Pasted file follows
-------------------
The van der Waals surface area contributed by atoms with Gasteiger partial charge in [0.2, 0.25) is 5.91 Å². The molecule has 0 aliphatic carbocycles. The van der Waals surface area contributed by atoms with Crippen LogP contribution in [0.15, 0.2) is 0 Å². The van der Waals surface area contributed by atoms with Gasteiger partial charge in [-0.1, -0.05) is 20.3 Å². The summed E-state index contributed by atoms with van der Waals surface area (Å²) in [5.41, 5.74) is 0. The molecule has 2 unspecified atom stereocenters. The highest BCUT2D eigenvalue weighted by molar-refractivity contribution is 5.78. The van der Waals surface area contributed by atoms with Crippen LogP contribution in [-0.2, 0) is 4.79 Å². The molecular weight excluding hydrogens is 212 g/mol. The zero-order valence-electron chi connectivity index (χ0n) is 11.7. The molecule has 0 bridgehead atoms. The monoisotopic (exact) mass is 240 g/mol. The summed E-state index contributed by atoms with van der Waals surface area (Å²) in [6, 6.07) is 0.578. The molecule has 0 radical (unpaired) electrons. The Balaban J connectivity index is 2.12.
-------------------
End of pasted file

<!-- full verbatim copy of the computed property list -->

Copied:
The van der Waals surface area contributed by atoms with Gasteiger partial charge in [0.2, 0.25) is 5.91 Å². The molecule has 0 aliphatic carbocycles. The van der Waals surface area contributed by atoms with Crippen LogP contribution in [0.15, 0.2) is 0 Å². The van der Waals surface area contributed by atoms with Gasteiger partial charge in [-0.1, -0.05) is 20.3 Å². The summed E-state index contributed by atoms with van der Waals surface area (Å²) in [5.41, 5.74) is 0. The molecule has 2 unspecified atom stereocenters. The highest BCUT2D eigenvalue weighted by molar-refractivity contribution is 5.78. The van der Waals surface area contributed by atoms with Crippen LogP contribution in [-0.2, 0) is 4.79 Å². The molecular weight excluding hydrogens is 212 g/mol. The zero-order valence-electron chi connectivity index (χ0n) is 11.7. The molecule has 0 bridgehead atoms. The monoisotopic (exact) mass is 240 g/mol. The summed E-state index contributed by atoms with van der Waals surface area (Å²) in [6, 6.07) is 0.578. The molecule has 0 radical (unpaired) electrons. The Balaban J connectivity index is 2.12.